On Wednesday, the House Health and Social Services Committee was presented information by Alaska’s Chief Medical Officer Dr. Anne Zink and other associates to update members of the House HSS committee and the public on the ongoing difficulties with the spread of COVID-19.
“As we have seen across the world, the numbers of cases of COVID-19 continue to climb nationally and internationally. There is a bunch of information out there online and we continue to watch this as a world pandemic affects us not only here in the state, but how it is managed internationally makes a big impact on our connections and our cases worldwide,” said Zink.
On Friday, 20 new cases of people who had tested positive for COVID-19 were announced on the DHSS response hub. Out of the 836 total positive cases in Alaska, 167 of those have been non residents and 303 are listed as active cases. In the Mat-Su, 13 cases have been identified in the last six days bringing the total up to 68. A total of 67 Alaskans have been cumulatively hospitalized as a result of symptoms of COVID-19.
“Another thing about this disease is it is highly contagious and people can pass the disease from one person to another before they develop any symptoms,” said Zink.
Zink noted the first major wave of positive test results that came in largely around Anchorage and Fairbanks and differentiated between the second spike in positives around Anchorage and the Kenai Peninsula. Zink said that existing hospital capacity has been crucial in battling the virus and listed 14 people on Wednesday as hospitalized or persons under investigation. Zink also stressed that symptoms can present as incredibly mild and promoted testing as the best tool to determine if someone has contracted COVID-19 or not. Alaska’s Chief Epidemiologist DR. Joe McLaughlin discussed the questions about length of immunity after someone has been infected with COVID-19 and if they may be at risk for becoming infected a second time.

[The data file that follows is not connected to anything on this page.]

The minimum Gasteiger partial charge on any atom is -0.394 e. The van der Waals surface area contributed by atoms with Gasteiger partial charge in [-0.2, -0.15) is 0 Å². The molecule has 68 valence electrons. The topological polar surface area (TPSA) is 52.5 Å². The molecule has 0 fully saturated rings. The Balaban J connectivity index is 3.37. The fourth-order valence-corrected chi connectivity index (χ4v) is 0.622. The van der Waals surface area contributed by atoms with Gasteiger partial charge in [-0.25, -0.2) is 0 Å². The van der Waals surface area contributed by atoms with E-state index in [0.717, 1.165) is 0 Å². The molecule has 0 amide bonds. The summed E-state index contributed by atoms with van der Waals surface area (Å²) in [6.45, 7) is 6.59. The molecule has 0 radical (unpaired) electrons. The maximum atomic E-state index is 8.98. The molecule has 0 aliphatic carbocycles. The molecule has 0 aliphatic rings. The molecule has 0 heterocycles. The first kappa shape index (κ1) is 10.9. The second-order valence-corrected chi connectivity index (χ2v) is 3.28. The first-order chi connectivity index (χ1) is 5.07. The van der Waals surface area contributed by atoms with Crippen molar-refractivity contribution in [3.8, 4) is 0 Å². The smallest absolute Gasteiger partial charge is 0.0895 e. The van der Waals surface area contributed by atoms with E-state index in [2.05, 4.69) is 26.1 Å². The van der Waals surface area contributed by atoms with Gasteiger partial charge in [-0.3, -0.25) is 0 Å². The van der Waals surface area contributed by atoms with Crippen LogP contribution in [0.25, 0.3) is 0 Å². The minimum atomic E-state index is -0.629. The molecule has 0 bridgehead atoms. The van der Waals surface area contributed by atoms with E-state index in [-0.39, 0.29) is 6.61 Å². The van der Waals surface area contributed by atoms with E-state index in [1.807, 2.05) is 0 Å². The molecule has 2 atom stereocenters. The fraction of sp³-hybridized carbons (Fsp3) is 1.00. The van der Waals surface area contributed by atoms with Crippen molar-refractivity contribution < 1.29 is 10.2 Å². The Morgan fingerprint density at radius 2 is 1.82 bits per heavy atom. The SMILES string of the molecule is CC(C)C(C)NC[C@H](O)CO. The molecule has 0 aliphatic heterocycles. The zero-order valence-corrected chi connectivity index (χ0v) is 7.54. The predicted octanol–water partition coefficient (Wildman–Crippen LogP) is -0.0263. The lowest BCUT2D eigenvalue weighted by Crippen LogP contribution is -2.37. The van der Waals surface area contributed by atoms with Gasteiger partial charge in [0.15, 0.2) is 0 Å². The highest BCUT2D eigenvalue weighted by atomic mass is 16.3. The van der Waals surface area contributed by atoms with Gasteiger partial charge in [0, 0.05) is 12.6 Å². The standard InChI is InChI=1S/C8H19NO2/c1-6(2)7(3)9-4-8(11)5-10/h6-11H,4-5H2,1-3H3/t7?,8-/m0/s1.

“What we know from these other types of viral infections is that most people do develop some level of immunity to these viral infections. The duration of immunity varies for some of these human coronavirus infections besides the COVID-19 virus, the durability of that immunity is probably on the order of about a year give or take some months, but we don’t know how long immunity will be conferred for COVID-19 among people who have had infection,” said McLaughlin.
McLaughlin described the Centers for Disease Control definition of an outbreak as two or more laboratory confirmed cases that were epidemiologically linked between two people who do not share the same household within 14 days. McLaughlin said that he is unsure about the length that immunity could last, but that 10-30 percent of upper respiratory infections yearly are attributed to other human coronaviruses. McLaughlin also discussed the protocols for a vaccination, should that happen in the near future. McLaughlin said that 135 vaccinations are being put through trials worldwide and that the United States Government is funding three separate studies. McLaughlin said that if a vaccine arrives this fall, the CDC provided guidance on how to administer the vaccine. A vaccine would first be administered to priority populations of people who are at high risk of infection before a second wave of vaccines sent out would be provided to the general population.
“We’re seeing a lot of people who are infected that never develop any symptoms at all,” said McLaughlin.